Mishnah

The Mishnah or the Mishna (/ˈmɪʃnə/; Hebrew: מִשְׁנָה, "study by repetition", from the verb shanah שנה, or "to study and review", also "secondary")[1] is the first major written collection of the Jewish oral traditions which is known as the Oral Torah. It is also the first major work of rabbinic literature.[2][3] The Mishnah was redacted by Judah ha-Nasi at the beginning of the 3rd century CE[4] in a time when, according to the Talmud, the persecution of the Jews and the passage of time raised the possibility that the details of the oral traditions of the Pharisees from the Second Temple period (536 BCE – 70 CE) would be forgotten. Most of the Mishnah is written in Mishnaic Hebrew, but some parts are in Aramaic.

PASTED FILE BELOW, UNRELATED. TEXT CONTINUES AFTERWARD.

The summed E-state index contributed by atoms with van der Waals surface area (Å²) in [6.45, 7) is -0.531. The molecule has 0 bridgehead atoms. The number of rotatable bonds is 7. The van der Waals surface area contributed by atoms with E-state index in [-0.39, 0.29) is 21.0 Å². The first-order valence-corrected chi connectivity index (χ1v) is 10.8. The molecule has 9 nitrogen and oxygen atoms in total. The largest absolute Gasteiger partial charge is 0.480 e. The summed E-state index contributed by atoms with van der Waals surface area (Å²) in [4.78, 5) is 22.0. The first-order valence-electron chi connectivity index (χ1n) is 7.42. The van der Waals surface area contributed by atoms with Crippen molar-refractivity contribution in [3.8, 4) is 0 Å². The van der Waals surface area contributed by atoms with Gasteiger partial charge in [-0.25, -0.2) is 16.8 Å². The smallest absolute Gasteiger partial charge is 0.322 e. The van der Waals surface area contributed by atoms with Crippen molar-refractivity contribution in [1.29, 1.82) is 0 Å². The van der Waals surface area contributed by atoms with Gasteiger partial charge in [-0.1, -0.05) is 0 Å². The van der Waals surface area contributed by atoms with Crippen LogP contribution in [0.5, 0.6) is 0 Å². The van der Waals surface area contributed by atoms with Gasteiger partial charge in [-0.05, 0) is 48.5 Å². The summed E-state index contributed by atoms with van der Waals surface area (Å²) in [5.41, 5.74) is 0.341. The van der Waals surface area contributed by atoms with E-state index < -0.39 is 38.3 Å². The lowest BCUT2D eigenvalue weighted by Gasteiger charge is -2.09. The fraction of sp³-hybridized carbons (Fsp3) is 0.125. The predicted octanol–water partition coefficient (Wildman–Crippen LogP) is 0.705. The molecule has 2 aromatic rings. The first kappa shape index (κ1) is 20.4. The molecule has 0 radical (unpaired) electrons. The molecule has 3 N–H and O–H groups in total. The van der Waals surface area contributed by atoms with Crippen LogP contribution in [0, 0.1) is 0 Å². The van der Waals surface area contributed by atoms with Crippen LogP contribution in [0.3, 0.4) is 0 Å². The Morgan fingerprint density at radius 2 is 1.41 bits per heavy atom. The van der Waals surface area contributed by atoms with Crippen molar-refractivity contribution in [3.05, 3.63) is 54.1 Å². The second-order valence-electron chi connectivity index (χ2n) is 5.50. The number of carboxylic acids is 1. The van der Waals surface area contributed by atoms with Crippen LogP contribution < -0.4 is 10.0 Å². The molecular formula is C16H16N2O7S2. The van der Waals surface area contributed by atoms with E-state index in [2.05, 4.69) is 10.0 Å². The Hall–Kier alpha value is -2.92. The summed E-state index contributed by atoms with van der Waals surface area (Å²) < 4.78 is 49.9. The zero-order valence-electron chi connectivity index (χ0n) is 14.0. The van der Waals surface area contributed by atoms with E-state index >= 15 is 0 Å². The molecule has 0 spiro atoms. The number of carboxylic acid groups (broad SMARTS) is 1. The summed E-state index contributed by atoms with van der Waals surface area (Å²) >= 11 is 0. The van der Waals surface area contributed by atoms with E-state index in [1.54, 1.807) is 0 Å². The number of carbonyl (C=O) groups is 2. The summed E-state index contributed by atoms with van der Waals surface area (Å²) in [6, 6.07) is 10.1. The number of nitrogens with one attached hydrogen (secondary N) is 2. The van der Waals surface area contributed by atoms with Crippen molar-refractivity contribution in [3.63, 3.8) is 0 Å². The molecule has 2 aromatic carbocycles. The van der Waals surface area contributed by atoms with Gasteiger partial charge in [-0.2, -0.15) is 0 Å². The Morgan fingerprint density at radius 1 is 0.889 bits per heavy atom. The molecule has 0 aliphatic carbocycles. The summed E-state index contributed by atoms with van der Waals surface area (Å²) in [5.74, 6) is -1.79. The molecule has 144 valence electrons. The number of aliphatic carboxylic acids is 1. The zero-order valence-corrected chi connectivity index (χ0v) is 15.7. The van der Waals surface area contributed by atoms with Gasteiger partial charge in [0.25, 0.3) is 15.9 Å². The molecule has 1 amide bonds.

The Mishnah consists of six orders (sedarim, singular seder סדר), each containing 7–12 tractates (masechtot, singular masechet מסכת; lit. "web"), 63 in total, and further subdivided into chapters and paragraphs. The word Mishnah can also indicate a single paragraph of the work, i.e. the smallest unit of structure in the Mishnah. For this reason the whole work is sometimes referred to in the plural form, Mishnayot.